When it comes to concert photography, an element of near equal importance to the artist’s performance is the venue at which the performance is taking place. This is true on both a musical level (is the artist playing the right kind of venue from a visual perspective?) as well as a technical one (what obstacles might present themselves when shooting photos at this venue?). Today I’m going to discuss the latter.
I’ve talked before about the challenges of shooting from the crowd as opposed to the photo pit, as well as how these challenges can be mitigated with some strategy. Building said strategy is easy when you’ve been to the venue before and have a familiarly of the space. It’s a different, more anxiety-inducing process when you’re going to the venue for the first time. You have to build your strategy on the fly. Such was the case when I made my way to Bushwick to catch D.R.U.G.S., Varials, The Callous Daoboys, and 156/Silence at The Meadows.
Upon my arrival to the venue, I was greeted by a line of fans stretching down the block. This was not exactly an ideal sight considering that there was no photo pit. If there were the many people in line outside, how many were already inside? Suddenly, I was eager to get inside myself. The feeling intensified when the building began to shake with the muffled sounds of metal, as it became apparent that 156/Silence had begun their set. This was much to the dismay of a number of people behind me who commented that they’d come specifically to see the band.
Once I made it in, I was relieved to find that there were still a few areas where I could stand with a good view of the stage. I started shooting but was quick to discover another challenge: the lighting. The stage lights were low and unchanging, and I’d need to blow out my settings just to get a shot that would be semi-decent at best. It was then that I remembered that I had my speed light with me.
If you’ve read some of my past articles, you know that shooting photos from the crowd already makes me anxious. I don’t want my photo-taking to ruin a fan’s enjoyment of the show. Needless to say, adding a flash to this equation made me squirm a bit.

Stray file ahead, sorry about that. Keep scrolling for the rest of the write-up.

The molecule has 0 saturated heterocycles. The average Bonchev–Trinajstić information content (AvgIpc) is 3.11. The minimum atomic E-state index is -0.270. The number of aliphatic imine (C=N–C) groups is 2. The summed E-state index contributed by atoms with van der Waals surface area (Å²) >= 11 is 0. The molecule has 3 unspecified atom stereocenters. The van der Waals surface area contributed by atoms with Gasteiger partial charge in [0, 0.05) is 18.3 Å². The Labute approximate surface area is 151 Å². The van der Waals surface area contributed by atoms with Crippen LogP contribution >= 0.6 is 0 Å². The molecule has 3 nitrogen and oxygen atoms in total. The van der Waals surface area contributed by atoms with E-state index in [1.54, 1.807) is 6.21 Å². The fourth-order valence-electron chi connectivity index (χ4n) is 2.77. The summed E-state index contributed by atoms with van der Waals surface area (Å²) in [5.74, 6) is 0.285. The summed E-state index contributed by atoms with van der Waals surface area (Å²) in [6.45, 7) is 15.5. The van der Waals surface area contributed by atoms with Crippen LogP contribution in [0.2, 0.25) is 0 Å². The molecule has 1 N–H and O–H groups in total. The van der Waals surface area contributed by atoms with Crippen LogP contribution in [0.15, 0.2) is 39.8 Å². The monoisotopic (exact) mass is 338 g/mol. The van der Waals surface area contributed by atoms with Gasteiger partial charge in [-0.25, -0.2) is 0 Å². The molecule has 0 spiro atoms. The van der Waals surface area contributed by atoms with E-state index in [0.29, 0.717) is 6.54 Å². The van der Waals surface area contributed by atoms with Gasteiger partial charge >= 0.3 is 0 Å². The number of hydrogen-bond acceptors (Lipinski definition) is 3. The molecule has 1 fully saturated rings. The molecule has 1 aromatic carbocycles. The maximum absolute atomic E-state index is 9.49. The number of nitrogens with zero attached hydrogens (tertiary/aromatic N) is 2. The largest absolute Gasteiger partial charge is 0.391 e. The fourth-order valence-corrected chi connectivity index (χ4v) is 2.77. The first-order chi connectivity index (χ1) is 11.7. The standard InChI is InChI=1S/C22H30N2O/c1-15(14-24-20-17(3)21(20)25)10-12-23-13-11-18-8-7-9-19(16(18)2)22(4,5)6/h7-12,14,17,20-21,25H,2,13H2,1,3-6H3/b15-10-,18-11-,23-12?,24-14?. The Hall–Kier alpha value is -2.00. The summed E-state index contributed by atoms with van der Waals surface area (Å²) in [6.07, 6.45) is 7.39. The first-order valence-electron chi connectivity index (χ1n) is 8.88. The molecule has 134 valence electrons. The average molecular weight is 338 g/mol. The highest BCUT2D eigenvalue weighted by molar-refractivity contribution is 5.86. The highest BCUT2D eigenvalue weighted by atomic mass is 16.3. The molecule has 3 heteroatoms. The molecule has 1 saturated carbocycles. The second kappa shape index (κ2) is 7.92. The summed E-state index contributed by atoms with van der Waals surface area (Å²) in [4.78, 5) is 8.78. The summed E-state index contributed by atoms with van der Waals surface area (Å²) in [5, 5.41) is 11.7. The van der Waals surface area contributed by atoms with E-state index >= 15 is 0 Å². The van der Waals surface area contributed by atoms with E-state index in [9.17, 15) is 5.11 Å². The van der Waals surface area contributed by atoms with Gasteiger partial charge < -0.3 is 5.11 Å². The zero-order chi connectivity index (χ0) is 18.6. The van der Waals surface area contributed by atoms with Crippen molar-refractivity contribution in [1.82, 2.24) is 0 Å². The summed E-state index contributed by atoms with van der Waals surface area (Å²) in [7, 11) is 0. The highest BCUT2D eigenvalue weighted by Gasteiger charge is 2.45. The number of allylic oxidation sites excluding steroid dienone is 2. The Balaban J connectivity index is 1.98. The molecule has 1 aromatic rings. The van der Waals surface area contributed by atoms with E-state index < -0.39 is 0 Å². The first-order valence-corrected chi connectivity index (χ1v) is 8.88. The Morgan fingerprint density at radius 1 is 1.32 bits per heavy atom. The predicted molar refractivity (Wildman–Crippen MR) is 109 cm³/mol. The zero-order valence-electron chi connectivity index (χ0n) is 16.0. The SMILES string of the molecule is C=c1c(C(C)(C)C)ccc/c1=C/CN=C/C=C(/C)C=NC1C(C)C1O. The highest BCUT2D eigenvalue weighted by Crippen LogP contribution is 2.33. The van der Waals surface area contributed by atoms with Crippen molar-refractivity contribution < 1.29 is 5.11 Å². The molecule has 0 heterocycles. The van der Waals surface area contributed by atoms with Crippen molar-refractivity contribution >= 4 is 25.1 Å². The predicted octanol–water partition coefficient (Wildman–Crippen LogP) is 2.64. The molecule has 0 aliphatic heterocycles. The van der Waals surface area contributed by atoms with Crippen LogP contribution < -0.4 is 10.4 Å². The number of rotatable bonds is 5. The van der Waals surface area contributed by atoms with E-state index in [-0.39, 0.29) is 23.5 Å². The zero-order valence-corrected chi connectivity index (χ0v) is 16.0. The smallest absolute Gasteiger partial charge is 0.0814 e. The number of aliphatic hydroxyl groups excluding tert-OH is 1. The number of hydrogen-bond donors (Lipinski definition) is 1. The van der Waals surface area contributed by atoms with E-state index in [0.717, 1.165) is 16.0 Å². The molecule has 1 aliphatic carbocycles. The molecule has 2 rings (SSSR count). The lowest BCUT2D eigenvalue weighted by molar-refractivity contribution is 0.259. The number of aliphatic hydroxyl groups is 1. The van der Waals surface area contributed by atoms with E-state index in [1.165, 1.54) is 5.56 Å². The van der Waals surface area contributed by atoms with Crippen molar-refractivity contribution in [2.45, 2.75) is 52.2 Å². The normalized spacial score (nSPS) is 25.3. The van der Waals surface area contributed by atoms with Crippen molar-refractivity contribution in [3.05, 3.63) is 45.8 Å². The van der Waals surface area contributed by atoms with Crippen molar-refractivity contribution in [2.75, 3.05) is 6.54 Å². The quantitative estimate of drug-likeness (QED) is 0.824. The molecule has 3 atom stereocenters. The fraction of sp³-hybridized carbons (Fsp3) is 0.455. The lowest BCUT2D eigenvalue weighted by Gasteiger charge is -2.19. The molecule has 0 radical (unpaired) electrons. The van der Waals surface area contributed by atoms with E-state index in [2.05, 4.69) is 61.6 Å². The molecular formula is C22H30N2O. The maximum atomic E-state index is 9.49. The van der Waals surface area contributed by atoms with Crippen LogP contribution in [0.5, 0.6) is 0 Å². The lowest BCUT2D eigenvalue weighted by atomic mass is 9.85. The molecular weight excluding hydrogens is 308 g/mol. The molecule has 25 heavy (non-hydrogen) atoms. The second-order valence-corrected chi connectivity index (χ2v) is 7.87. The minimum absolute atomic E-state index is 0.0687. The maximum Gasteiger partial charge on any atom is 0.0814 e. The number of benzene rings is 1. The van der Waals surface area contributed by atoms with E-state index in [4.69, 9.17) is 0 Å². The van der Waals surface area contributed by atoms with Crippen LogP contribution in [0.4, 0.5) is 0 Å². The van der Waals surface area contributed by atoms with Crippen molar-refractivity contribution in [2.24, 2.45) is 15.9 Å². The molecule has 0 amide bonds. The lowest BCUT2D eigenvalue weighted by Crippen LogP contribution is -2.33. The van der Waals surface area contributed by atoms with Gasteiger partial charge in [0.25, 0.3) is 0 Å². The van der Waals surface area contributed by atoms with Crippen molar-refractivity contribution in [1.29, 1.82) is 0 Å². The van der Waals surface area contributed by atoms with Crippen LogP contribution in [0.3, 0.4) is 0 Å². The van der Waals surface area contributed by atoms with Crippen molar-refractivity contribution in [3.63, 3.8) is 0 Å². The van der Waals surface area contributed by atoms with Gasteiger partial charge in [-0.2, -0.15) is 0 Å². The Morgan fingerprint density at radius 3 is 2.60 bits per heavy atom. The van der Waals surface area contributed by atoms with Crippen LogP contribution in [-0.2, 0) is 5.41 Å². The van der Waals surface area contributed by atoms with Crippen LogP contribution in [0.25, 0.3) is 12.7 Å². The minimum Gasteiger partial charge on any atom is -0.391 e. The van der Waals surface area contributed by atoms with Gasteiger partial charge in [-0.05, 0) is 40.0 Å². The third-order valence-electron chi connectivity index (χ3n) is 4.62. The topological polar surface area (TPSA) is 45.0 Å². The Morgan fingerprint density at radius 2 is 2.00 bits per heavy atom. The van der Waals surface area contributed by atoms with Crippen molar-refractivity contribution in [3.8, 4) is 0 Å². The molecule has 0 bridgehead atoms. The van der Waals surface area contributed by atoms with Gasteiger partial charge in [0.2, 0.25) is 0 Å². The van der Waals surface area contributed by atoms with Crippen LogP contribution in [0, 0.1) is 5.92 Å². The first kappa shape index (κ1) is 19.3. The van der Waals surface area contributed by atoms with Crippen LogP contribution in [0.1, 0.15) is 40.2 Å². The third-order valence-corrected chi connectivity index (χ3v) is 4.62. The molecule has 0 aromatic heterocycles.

The use of flash at a show can be tricky. Most bands will explicitly state no flash, and in venues large enough to have photo pits, it’s generally understood that you’re not to use one. In smaller venues, speed lights are generally allowed and are often necessary. That is to say that me using a speed light wasn’t abnormal, but I still worried it would be intrusive to the band or the crowd around me.
I angled my flash to fire up so that the light would bounce off the ceiling, and a few test shots gave me confidence that I wasn’t blasting the people around me with light. The test shots themselves showed me that the speed light was going to make a world of difference. Now I could turn my focus to 156/Silence.
156/Silence did not waste a single second of their set. The band blasted through their songs with purpose, taking only brief moments to offer pleasantries before launching into another face-melter. At one point during the set, I caught sight of the fans I’d overheard in line behind me, happily head banging along to the band they’d come to see. All was right in the world.